Maximum speed is capped at 222 km/h and the official average combined fuel consumption is 7.1 l / 100 km. Realistically, I averaged 9.8 l / 100 km which isn’t bad for a heavy vehicle. This also included some spirited driving along the way.
What’s It Like?
The Mercedes-Benz GLC 250 is fairly easy to drive for an SUV, with little noise intrusion into the cabin and good visibility all around. It comes with Dynamic Select modes which offer you the option to pick between Eco, Comfort, Sport, Sport+ and Individual settings from the toggle next to the touchpad on the center console. In Eco mode, the drive feels relaxed, with upshifts coming early. Sport mode naturally turns up the heat with more aggressive revs and gets you going quickly. While Individual mode lets you customize the engine and steering response as well as air-con fan speed and auto stop/start.
The 4MATIC distributes torque with a 67% bias to the rear most of the time and will adjust the ratio as the driving style and terrain requires. The large 20″ runflat tires on the AMG alloy wheels keep the car steady on the road and cushion the ride well even with the GLC sitting on sports suspension. However, it must always be remembered that a tall vehicle cannot defy the laws of physics no matter how many driving aids are crammed in. Still, the GLC is quite tolerant of some silliness as long as you work within its capabilities. But if you aim to ‘whack corners’ like you’re driving a GT S, I would recommend you buy a GT S.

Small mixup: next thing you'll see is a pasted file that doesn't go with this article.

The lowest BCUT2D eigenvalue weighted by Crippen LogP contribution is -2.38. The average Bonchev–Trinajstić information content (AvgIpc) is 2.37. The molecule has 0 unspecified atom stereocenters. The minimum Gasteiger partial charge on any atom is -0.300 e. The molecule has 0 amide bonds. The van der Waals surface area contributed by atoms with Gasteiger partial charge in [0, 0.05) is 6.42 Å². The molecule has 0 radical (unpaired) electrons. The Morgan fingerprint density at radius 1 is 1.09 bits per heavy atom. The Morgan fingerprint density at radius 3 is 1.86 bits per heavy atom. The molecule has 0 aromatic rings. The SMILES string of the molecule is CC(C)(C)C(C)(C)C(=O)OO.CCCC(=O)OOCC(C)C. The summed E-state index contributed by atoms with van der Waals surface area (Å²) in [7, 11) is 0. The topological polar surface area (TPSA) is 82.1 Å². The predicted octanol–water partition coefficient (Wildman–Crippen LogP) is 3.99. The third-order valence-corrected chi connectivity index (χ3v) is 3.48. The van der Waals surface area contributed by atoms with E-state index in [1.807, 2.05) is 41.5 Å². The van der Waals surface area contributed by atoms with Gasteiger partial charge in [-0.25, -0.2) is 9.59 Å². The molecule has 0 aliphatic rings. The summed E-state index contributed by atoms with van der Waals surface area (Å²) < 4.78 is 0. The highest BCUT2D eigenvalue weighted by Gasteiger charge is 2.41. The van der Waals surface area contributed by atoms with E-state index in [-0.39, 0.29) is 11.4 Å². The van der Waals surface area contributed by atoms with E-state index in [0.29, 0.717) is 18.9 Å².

Any Interesting Features?
There is a range of useful and interesting features in the GLC, like the Active Parking Assist with Parktronic. This feature helps you park and un-park the GLC with the help of sensors. All you need to do is work the gears, throttle and brake pedals; the vehicle will steer itself in and/or out. This feature is aided by the 360° view camera which gives a bird’s eye view of your surroundings.
But the most memorable features for me are the Pre-Safe and Collision Prevention Assist Plus, which came to my aid one night. As I accelerated after making a U turn on the Damansara-Puchong Highway (LDP), the car in front of me (it was roughly 2 cars’ length away) came to a sudden and complete halt to avoid hitting a stalled motorcycle in front of it. In that very brief moment, which seemed to happen in slow motion, the red warning light on the instrument cluster lit; I only realized this later. But it was the loud audible warning which caused me to react by stomping on the brake pedal.
Every driving aid acronym you can think of came to life. The risk of collision was high enough to activate the seat belt tensioners to pull me into the seat. Thankfully, the GLC came to a stop with centimeters to spare; it skidded a little but there wasn’t a moment you feel a loss control, although the fast approaching rear bumper did provide some drama. Reading up more on these safety aids after the fact, I learned that in anticipating a collision, the system will move the seats to the optimal position, adjust the front head restraints, close the sunroof and windows (if it senses the driver has lost control of the car), prepares the airbags, partially brake autonomously and flash the adaptive brake lights to warn vehicles behind. Had the GLC not been equipped with the Pre-Safe and Collision Prevention Assist Plus systems, it would have been an unplanned test of airbags and crumple zones.
Other features included in the GLC 250 are the tire pressure monitoring system, cruise control & speed limiter, rear door roller sunblinds, Keyless Go start, Audio 20 CD system and Thermotronic climate control, just to name a few.
Who Is It For?
This is for anyone who wants a comfortable, spacious and practical vehicle with a high driving position. Essentially, if you’re in the market for a C-Class (or its equivalent), you should give this a thought too.
The locally assembled Mercedes-Benz GLC 250 4MATIC AMG Line is priced at RM 325,888.